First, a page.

So, what do I really love about Ernest & Celestine? I mean, I started this series off with this one movie, so it must be pretty fantastic, right? Well, not to spoil anything, but I am going to explain why this movie is amazing. First off, let’s talk about the story. It’s pure and simple, but its execution is where it shines. It doesn’t have an overarching villain, or annoying side characters, or musical numbers. The main appeal of the story is the focus on the relationship between Ernest and Celestine. It’s charming, heartwarming, funny, and it feels genuine. Both Ernest and Celestine are likable characters that you can connect with, due to them being in a world where society tells them that they should do one thing and not another. Due to how simple the story is, there is more time spent on focusing on the relationship between Ernest and Celestine. It’s nothing romantic or off-putting, it’s a wholesome and easy-to-relate-to friendship. You get such a warm feeling when you watch the two of them bond. This is especially true with the final scene in the film. There is also a clever bit of commentary about discrimination, and running a business racket. What do I mean by that last example of commentary? Well, Nick Offerman’s character is a candy store owner. He makes sure to rot people’s teeth out with delicious sweets. That’s fine and all, but where do the bears go to get replacements? Why not head over right across the street to the teeth store that is owned by the wife of Nick Offerman’s character? I found this bit of commentary funny.



The animation is outstanding. This is some of the slickest animation I have ever seen. The fact that it looks like watercolor makes it stand out even more. Every character is incredibly expressive, and a good example of that is when Ernest and Celestine are in Ernest’s house, and she is expressing her hatred for glue traps. The expression on Ernest’s face as Celestine goes into detail about why the glue traps are torturous is hilarious. The slick animation also helps out with some of the best scenes from the movie, like the underground to above-ground chase scene. It just screams old-fashioned movie making, with well-executed stunts and slapstick that you would see in the very early days of film. The animation also leads to some incredibly artistic and creative sequences. For example, there is a scene where the two need to hide the delivery fan that they got away in. Instead of just putting a cloth over it, they paint the entire vehicle to look like the environment around them. Another great scene where the animation is expressive is when Ernest plays the violin. It reminds me of something out of Fantasia, where the artist animated what they heard through the music.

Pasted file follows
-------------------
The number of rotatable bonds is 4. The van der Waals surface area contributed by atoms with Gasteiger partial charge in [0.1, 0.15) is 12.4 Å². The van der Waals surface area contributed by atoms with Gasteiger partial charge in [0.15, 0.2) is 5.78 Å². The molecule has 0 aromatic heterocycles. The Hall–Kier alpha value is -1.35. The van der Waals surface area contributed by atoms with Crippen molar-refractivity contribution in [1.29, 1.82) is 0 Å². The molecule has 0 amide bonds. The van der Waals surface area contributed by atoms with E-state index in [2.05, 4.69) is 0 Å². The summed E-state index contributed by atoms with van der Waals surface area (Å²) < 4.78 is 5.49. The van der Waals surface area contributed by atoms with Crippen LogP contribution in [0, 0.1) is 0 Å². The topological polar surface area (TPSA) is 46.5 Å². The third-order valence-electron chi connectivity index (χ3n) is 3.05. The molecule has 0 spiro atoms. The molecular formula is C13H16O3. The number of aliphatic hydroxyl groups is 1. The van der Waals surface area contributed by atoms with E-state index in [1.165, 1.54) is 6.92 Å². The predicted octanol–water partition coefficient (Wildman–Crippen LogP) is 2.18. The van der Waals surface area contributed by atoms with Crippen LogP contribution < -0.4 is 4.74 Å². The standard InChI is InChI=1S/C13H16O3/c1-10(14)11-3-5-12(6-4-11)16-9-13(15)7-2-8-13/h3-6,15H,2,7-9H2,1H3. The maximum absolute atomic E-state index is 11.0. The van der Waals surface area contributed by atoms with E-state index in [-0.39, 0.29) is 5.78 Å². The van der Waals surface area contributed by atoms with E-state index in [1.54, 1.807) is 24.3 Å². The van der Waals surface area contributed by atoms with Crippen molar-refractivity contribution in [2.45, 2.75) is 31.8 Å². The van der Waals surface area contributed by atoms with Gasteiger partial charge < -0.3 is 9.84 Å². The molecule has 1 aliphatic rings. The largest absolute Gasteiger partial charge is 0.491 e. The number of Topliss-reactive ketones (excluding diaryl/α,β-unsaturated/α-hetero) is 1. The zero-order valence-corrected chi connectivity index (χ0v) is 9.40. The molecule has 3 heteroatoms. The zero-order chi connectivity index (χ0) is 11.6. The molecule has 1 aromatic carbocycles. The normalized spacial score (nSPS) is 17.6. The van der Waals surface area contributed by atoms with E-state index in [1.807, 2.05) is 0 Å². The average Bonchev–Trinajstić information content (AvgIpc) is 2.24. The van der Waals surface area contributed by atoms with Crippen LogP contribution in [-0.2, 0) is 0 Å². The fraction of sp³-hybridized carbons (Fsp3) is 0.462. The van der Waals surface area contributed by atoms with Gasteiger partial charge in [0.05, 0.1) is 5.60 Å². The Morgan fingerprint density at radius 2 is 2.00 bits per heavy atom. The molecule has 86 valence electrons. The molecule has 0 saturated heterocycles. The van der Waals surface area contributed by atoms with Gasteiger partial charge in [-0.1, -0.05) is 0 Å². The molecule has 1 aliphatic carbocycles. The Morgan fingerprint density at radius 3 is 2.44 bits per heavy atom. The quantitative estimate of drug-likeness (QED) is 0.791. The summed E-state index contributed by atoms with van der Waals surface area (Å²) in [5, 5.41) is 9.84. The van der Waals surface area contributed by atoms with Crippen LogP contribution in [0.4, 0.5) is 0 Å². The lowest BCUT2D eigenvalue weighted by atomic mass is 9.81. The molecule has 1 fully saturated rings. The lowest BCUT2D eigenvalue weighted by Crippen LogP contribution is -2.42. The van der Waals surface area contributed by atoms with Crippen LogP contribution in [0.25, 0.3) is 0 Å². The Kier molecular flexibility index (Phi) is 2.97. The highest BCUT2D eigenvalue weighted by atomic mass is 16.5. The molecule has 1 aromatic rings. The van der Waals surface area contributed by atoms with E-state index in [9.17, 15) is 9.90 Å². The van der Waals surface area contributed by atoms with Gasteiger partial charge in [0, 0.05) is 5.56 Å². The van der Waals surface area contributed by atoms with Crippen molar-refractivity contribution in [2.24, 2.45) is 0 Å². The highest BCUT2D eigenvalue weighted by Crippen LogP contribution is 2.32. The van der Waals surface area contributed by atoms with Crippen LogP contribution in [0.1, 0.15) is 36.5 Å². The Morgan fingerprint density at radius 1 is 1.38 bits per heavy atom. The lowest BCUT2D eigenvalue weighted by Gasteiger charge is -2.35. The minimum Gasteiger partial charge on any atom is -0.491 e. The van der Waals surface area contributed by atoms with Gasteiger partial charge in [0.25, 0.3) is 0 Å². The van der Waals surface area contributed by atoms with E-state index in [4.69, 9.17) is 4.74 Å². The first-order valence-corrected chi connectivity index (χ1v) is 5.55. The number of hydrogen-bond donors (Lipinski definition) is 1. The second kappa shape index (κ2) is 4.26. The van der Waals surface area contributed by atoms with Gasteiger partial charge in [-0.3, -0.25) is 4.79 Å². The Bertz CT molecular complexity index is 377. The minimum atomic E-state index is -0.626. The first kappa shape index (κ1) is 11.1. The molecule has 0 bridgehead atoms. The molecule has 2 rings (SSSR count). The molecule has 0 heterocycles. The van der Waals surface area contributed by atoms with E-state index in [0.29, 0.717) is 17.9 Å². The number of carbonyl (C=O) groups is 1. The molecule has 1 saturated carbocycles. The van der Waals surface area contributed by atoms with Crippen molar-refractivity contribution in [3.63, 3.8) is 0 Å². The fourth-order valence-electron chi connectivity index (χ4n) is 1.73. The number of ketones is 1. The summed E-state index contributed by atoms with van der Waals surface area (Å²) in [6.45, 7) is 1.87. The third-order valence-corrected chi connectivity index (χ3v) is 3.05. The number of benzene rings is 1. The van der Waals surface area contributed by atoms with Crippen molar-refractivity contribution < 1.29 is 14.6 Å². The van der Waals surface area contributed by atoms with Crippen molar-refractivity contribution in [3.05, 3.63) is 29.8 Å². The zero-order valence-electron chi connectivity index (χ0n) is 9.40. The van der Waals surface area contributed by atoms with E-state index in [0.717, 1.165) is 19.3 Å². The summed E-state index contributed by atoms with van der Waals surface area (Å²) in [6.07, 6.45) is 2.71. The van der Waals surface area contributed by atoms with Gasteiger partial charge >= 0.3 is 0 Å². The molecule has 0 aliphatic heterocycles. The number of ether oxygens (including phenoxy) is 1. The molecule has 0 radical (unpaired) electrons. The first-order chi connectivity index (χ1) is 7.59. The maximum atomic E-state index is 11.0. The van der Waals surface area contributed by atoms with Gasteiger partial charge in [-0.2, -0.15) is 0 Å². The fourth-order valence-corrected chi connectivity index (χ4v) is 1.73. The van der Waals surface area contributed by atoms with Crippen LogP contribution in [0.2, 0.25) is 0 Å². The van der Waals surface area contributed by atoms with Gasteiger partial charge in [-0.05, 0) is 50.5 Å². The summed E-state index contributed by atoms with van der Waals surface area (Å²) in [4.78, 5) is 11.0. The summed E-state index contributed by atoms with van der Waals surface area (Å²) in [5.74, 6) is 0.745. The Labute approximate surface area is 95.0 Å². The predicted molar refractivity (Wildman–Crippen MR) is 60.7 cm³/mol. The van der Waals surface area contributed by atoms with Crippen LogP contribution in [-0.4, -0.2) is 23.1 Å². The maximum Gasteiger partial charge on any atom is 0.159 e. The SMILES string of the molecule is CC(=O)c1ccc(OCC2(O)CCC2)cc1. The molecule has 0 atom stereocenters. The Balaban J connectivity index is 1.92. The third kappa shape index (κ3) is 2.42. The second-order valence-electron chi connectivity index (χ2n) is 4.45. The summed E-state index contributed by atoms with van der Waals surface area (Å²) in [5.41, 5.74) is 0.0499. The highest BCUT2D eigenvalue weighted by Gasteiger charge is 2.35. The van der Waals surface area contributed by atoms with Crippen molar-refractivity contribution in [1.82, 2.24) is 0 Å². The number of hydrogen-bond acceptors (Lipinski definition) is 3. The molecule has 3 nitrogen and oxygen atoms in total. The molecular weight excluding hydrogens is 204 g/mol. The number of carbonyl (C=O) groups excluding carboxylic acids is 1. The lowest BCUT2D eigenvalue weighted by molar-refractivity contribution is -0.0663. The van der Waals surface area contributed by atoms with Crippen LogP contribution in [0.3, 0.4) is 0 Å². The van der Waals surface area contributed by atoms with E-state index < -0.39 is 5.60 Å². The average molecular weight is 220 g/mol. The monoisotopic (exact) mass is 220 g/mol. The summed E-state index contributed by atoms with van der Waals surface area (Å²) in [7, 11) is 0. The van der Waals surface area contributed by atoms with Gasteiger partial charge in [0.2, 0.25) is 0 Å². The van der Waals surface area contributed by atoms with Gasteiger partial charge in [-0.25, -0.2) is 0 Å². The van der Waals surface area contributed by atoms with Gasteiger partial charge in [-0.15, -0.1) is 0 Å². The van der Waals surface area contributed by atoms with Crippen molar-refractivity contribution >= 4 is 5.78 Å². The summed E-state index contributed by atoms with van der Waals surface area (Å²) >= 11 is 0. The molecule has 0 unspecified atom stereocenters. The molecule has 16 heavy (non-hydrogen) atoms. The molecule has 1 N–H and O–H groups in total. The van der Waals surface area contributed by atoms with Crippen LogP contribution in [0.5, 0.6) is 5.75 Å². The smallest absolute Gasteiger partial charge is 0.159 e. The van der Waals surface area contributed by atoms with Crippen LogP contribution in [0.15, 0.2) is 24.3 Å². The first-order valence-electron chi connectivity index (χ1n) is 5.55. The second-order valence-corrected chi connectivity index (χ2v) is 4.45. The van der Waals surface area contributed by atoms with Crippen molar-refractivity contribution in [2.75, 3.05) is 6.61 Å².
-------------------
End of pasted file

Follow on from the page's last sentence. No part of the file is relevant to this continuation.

The voicework is phenomenal. Each character in the English dub is well-casted. Forest Whitaker voices Ernest, Makenzie Foy is Celestine, and the rest of the cast includes big names like William H. Macy, Nick Offerman, Megan Mullally, Paul Giamatti, Jeffrey Wright, and the late Lauren Bacall.  The music is also extremely well-executed. Composer Vincent Courtois brings us music that is elegant, charming, heartwarming, and energetic when needed. If I had to pick my favorite track, I think it has to be the song at the end of the film, and rightfully so, is the film’s theme song. I might not understand the French lyrics, but I always feel calm and collected, and have a smile on my face each time I listen to it.



If I had to say one little nitpick that doesn’t detract anything from the movie, there is a sequence where both Ernest and Celestine go through a nightmare where they each know that they are both there for one another. It happens in a span of five minutes, and I felt like they could have put maybe a minute or two more between both nightmare sequences.



Outside of that, Ernest & Celestine is a fantastic movie. It’s one of my favorite movies, and one of the best animated films of the past couple of years. If you are tired of seeing films done in the same formulaic Disney style, and want something more in the vein of when Pixar is on a roll, then I would highly recommend you buy this movie. I don’t know what else to say, but get a copy and enjoy it! Now then, how about I dip my toes into some Irish animation next with Song of the Sea? See you next time on The Other Side of Animation!

Rating: Criterion/Essentials